Abiding in Exile - The Stories That Shape Us 10/29/2020

Abiding in Exile - The Stories That Shape Us 10/29/2020

October 29, 2020

by Rev. Nan Smith

October 29, 2020

Scripture: Acts 2: 7-11 (NRSV)
“Amazed and astonished, they asked, ‘Are not all these who are speaking Galileans? 8And how is it that we hear, each of us, in our own native language? 9Parthians, Medes, Elamites, and residents of Mesopotamia, Judea and Cappadocia, Pontus and Asia, 10Phrygia and Pamphylia, Egypt and the parts of Libya belonging to Cyrene, and visitors from Rome, both Jews and proselytes, 11Cretans and Arabs—in our own languages we hear them speaking about God’s deeds of power.’” 

For a very long time, whenever I would move to a new community, I would move this old plastic Dayton’s bag that held the flower quilt blocks created by my Granny Fifield.  The blocks were beautiful, but had never been assembled into a quilt.  So, I had taken the bag thinking I would finish the quilt and then give it to my mother.  

Silly me, thinking that I who had pretty much failed 7th grade home economics, would ever be able to piece, assemble, and quilt this into something someone would cherish.  Luckily at the church I am currently serving, there is a group of quilters who took my plastic bag of quilt blocks and made them into something beautiful. 

I can still remember the day I gave that quilt to my mother.  She and I sat upon it and as my mother lovingly touched the different fabrics of the quilt, she shared stories from her childhood. You see the fabrics used in the quilt were fabric remnants of the clothes my Granny had made for her family.  Each petal of each flower came with a story; a memory.  It was a special time that we shared that afternoon.

The stories we carry shape us as a person and also as a people.  They serve to anchor us and keep us tethered when life feels out of control. They give us an identity and give substance to the way we are in the world. Within our many stories is a diverse collection of hopes and disappointments, successes and struggles, joys and griefs, celebrations and endings, and encouragement and discouragement.  These are memories to draw upon when life just happens.  

For the Israelites in exile – I would guess they gave thanks for the many stories of their Jewish tradition.  It was the stories – told by generation upon generation – that had shaped them, that told of their relationship with God, and that spoke of a God who had never abandoned them.  How important it must have been to remember collectively, as a people, these stories.  I would guess, they clung tightly to these memories when their world fell apart.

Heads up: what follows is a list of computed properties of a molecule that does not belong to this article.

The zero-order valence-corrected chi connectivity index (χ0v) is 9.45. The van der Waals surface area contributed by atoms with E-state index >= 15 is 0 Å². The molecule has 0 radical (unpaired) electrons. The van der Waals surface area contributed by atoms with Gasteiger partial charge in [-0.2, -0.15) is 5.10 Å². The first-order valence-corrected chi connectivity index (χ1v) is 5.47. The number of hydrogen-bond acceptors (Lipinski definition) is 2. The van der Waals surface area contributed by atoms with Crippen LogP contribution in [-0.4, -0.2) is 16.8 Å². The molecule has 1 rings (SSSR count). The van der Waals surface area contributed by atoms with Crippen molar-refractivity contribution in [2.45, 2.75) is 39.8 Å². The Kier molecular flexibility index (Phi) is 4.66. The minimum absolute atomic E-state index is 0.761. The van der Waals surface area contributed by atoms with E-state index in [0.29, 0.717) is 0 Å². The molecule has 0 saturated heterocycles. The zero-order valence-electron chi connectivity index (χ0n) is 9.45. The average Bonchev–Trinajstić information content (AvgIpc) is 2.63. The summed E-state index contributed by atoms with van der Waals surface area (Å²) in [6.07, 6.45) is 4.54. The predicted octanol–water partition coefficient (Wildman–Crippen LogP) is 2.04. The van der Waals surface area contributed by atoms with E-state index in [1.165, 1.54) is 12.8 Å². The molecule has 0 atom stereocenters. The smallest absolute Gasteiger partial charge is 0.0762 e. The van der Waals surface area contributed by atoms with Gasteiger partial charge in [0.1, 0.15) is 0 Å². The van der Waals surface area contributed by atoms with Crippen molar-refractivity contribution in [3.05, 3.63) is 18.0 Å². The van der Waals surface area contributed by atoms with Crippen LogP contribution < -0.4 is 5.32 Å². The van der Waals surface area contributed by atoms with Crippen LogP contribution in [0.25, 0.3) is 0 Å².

During my Intentional Interim Ministry training, one of the leaders shared how important it can be for a conflicted congregation to remember their stories -- their history of being the church.  The leader shared that for the congregation to remember was their way to acknowledge the pain, but to also remember the joys.  It was a way to honor who they had been and to dream the possibilities of who they could be. 

My granddaughter started kindergarten this fall.  When I shared that with a friend, her comment to me was, “Oh, she’s a COVID kindergartner.”  I hadn’t thought of it in that way, but of course she was right.  Like all of us, COVID will shape my granddaughter’s story. Her first experience of school will be that of wearing masks and practicing social distancing; it will be of teachers at a distance and a classroom with an undercurrent of tension.

COVID-19 has impacted all our lives.  Often, I hear a common lament lifted up about how drastically life has changed due to the pandemic.  There is that unspoken question that hangs in the air as to whether things will ever feel right again.  

It is certainly the lament of my congregation. It reflects the despair they are feeling.  In this season, I have found it to be important to remind them of their stories, their identity of being God’s people and followers of Christ.  Together, we are working to remember that even when things feel different, uncomfortable, and uncertain, we are still faithful people bound together through our love of God and love of neighbor. 
Like the Israelites in exile, this season is just another thread in the rich tapestry of life we are creating as followers of Jesus Christ.

Holy God,
Help us to remember, that we are your people connected as one.  Help us to remember, that even in these challenging times, we are loved by you and always held within your care.  Help us to remember, that you are our hope and promise, no matter how uncertain life feels.  We give you thanks.  In Christ, we pray.  Amen. 

   Subscribe to the ABIDING IN EXILE Newsletters.